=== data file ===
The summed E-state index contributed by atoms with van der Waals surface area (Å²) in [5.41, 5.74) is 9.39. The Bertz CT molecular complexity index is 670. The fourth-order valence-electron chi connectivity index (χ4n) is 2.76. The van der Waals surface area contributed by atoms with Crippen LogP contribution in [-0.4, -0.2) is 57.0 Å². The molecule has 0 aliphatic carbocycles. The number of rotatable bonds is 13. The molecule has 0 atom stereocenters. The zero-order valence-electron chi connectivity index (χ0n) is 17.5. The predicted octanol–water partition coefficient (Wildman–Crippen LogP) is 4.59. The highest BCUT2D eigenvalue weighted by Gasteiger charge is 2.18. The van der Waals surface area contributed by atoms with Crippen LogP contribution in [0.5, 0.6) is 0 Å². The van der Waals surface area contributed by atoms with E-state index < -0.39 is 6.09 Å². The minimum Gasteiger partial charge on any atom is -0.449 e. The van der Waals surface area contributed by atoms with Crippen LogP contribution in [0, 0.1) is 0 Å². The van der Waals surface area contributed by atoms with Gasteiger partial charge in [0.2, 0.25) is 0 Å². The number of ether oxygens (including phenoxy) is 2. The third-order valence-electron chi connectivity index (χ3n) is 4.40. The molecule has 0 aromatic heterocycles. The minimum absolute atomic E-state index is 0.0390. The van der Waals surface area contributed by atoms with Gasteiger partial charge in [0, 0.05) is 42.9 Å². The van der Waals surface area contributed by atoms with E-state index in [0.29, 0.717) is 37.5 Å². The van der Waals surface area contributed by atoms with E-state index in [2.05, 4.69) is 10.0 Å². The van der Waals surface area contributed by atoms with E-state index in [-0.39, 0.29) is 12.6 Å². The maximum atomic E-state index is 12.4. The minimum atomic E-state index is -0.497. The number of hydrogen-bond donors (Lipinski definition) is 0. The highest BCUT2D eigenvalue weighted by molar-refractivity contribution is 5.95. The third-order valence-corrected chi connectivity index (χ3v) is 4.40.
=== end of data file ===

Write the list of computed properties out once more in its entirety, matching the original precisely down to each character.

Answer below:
The summed E-state index contributed by atoms with van der Waals surface area (Å²) in [5.41, 5.74) is 9.39. The Bertz CT molecular complexity index is 670. The fourth-order valence-electron chi connectivity index (χ4n) is 2.76. The van der Waals surface area contributed by atoms with Crippen LogP contribution in [-0.4, -0.2) is 57.0 Å². The molecule has 0 aliphatic carbocycles. The number of rotatable bonds is 13. The molecule has 0 atom stereocenters. The zero-order valence-electron chi connectivity index (χ0n) is 17.5. The predicted octanol–water partition coefficient (Wildman–Crippen LogP) is 4.59. The highest BCUT2D eigenvalue weighted by Gasteiger charge is 2.18. The van der Waals surface area contributed by atoms with Crippen LogP contribution in [0.5, 0.6) is 0 Å². The van der Waals surface area contributed by atoms with E-state index < -0.39 is 6.09 Å². The minimum Gasteiger partial charge on any atom is -0.449 e. The van der Waals surface area contributed by atoms with Crippen LogP contribution in [0, 0.1) is 0 Å². The van der Waals surface area contributed by atoms with Gasteiger partial charge in [0.2, 0.25) is 0 Å². The number of ether oxygens (including phenoxy) is 2. The third-order valence-electron chi connectivity index (χ3n) is 4.40. The molecule has 0 aromatic heterocycles. The minimum absolute atomic E-state index is 0.0390. The van der Waals surface area contributed by atoms with Gasteiger partial charge in [0, 0.05) is 42.9 Å². The van der Waals surface area contributed by atoms with E-state index in [0.29, 0.717) is 37.5 Å². The van der Waals surface area contributed by atoms with E-state index in [2.05, 4.69) is 10.0 Å². The van der Waals surface area contributed by atoms with E-state index in [-0.39, 0.29) is 12.6 Å². The maximum atomic E-state index is 12.4. The minimum atomic E-state index is -0.497. The number of hydrogen-bond donors (Lipinski definition) is 0. The highest BCUT2D eigenvalue weighted by molar-refractivity contribution is 5.95. The third-order valence-corrected chi connectivity index (χ3v) is 4.40.